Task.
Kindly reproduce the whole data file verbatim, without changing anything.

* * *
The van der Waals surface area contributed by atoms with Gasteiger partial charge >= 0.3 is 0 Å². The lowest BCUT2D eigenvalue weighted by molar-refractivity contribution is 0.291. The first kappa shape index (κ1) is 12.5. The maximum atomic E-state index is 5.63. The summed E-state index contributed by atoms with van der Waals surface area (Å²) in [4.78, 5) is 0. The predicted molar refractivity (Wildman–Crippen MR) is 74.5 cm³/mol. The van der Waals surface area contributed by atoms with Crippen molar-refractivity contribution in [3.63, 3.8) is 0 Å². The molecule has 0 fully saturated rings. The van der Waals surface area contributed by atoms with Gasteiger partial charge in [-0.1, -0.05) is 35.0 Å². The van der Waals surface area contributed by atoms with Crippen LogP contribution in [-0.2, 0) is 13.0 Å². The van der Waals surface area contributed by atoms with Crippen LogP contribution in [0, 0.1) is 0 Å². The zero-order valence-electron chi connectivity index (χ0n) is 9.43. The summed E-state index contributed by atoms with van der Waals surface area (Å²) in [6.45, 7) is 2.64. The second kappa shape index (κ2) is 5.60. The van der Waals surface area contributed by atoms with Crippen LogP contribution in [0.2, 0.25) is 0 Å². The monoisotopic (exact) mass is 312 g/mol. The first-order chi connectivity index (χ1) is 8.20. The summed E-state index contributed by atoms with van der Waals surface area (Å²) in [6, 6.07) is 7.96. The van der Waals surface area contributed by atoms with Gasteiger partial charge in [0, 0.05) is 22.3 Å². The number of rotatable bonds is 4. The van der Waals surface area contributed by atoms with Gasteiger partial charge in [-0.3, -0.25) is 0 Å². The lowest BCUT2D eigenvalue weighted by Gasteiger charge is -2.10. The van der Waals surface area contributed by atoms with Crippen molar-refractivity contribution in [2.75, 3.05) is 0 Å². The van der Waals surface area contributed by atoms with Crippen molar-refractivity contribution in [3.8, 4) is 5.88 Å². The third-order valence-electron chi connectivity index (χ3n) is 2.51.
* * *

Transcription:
The van der Waals surface area contributed by atoms with Gasteiger partial charge >= 0.3 is 0 Å². The lowest BCUT2D eigenvalue weighted by molar-refractivity contribution is 0.291. The first kappa shape index (κ1) is 12.5. The maximum atomic E-state index is 5.63. The summed E-state index contributed by atoms with van der Waals surface area (Å²) in [4.78, 5) is 0. The predicted molar refractivity (Wildman–Crippen MR) is 74.5 cm³/mol. The van der Waals surface area contributed by atoms with Crippen molar-refractivity contribution in [3.63, 3.8) is 0 Å². The molecule has 0 fully saturated rings. The van der Waals surface area contributed by atoms with Gasteiger partial charge in [-0.1, -0.05) is 35.0 Å². The van der Waals surface area contributed by atoms with Crippen LogP contribution in [-0.2, 0) is 13.0 Å². The van der Waals surface area contributed by atoms with Crippen LogP contribution in [0, 0.1) is 0 Å². The zero-order valence-electron chi connectivity index (χ0n) is 9.43. The summed E-state index contributed by atoms with van der Waals surface area (Å²) in [6.45, 7) is 2.64. The second kappa shape index (κ2) is 5.60. The van der Waals surface area contributed by atoms with Crippen LogP contribution in [0.2, 0.25) is 0 Å². The monoisotopic (exact) mass is 312 g/mol. The first-order chi connectivity index (χ1) is 8.20. The summed E-state index contributed by atoms with van der Waals surface area (Å²) in [6, 6.07) is 7.96. The van der Waals surface area contributed by atoms with Gasteiger partial charge in [0, 0.05) is 22.3 Å². The number of rotatable bonds is 4. The van der Waals surface area contributed by atoms with Gasteiger partial charge in [-0.3, -0.25) is 0 Å². The lowest BCUT2D eigenvalue weighted by Gasteiger charge is -2.10. The van der Waals surface area contributed by atoms with Crippen molar-refractivity contribution in [2.75, 3.05) is 0 Å². The van der Waals surface area contributed by atoms with Crippen molar-refractivity contribution in [3.8, 4) is 5.88 Å². The third-order valence-electron chi connectivity index (χ3n) is 2.51.